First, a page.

Macrophages are a type of white blood cell integral to the immune
system. They make an antiviral protein called SAMHD1, which prevents human immunodeficiency virus (HIV) from replicating in these cells.
A team led by UCL researchers has identified how HIV is able to
infect macrophages despite the presence of a protective protein. They discovered a
treatment that can maintain macrophage defenses which could be a key
part of the puzzle of reaching a complete cure for HIV/AIDS.
‘Macrophages make an antiviral protein called SAMHD1, which prevents HIV from replicating in these cells - except for when the protein is switched off, as part of a natural process discovered by the UCL-led team.’
HIV from replicating except for when the protein SAMHD1 is
switched off, as part of a natural process discovered by the UCL-led
"We knew that SAMHD1 is switched off when cells multiply, but
macrophages do not multiply so it seemed unlikely that SAMHD1 would be
switched off in these cells," said Professor Ravindra Gupta (UCL
Infection & Immunity), the senior author of the paper. "And yet we
found there's a window of opportunity when SAMHD1 is disabled as part of
a regularly-occurring process in macrophages."
Lead author of the EMBO Journal
study, Dr Petra Mlcochova
(UCL Infection & Immunity) said: "Other viruses can disable SAMHD1,
but HIV cannot. Our work explains how HIV can still infect macrophages,
which are disabling SAMHD1 by themselves."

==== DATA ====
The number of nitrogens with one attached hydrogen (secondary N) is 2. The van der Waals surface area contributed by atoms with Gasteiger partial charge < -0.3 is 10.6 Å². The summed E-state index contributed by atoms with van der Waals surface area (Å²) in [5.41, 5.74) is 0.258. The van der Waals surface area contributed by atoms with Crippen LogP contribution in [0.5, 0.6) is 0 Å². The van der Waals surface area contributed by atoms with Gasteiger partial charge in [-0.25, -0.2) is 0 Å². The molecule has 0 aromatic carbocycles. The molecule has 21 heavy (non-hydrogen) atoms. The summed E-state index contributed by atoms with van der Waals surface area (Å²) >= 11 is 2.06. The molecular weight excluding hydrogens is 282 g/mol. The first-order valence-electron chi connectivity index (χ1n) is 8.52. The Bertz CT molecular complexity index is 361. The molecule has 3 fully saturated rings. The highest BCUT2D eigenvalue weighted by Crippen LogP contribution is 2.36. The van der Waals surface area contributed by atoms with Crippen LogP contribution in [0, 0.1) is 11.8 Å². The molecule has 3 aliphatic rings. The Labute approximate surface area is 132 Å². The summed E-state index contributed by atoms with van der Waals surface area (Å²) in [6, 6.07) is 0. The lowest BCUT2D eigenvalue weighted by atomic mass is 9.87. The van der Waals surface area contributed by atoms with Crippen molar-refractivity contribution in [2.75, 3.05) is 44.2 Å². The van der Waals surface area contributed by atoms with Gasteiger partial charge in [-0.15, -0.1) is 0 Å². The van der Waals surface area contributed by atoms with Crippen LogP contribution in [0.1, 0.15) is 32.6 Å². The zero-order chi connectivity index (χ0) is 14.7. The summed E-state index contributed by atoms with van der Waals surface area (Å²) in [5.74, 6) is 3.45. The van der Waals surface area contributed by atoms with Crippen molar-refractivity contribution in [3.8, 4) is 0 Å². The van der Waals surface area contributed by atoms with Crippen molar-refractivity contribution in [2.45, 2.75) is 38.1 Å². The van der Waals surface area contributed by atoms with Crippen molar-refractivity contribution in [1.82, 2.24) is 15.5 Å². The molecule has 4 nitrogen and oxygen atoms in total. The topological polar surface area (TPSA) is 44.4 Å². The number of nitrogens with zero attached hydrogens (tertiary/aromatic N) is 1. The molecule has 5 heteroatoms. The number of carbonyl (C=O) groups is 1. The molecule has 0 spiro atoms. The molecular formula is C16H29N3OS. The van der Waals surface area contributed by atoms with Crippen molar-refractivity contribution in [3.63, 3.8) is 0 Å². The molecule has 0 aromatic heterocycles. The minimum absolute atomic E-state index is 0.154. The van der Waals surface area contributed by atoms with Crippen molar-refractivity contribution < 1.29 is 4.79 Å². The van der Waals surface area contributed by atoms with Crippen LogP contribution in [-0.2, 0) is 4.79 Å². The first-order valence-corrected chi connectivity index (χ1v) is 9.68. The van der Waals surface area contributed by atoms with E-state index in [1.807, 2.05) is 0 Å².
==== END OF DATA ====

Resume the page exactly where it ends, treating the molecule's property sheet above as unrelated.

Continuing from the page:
The reason why SAMHD1 gets switched off remains to be determined,
but the authors suggest it might be done in order to repair damaged DNA,
part of the normal functioning of the macrophage.
In a further part of the study, the researchers discovered how to
close this window of opportunity by treating the cells with HDAC
inhibitors, which are sometimes used in cancer treatments.
"Our findings could help explain why some people undergoing
anti-retroviral therapy for HIV continue to have HIV replication in the
brain, as the infected cells in the brain are typically macrophages.
While this is a barrier to achieving control of HIV in just a minority
of patients, it may more importantly be a barrier to a cure," Gupta
The researchers say that macrophages can be an important reservoir
of HIV infection that lingers away from the reach of existing
treatments. Once a macrophage is infected, it will continually produce
the HIV virus, so cutting off that point of infection within the body
could be an important step towards safeguarding the entire immune
HDAC inhibitors may be particularly helpful as they're already
known to reactivate latent HIV cells, thus making the virus vulnerable
to the body's defences, especially if supported by anti-retroviral
The series of tests involved cultures of macrophages derived from
human cells in vitro, which responded well to HDAC inhibitor treatment,
as well as macrophages residing in mouse brain tissues.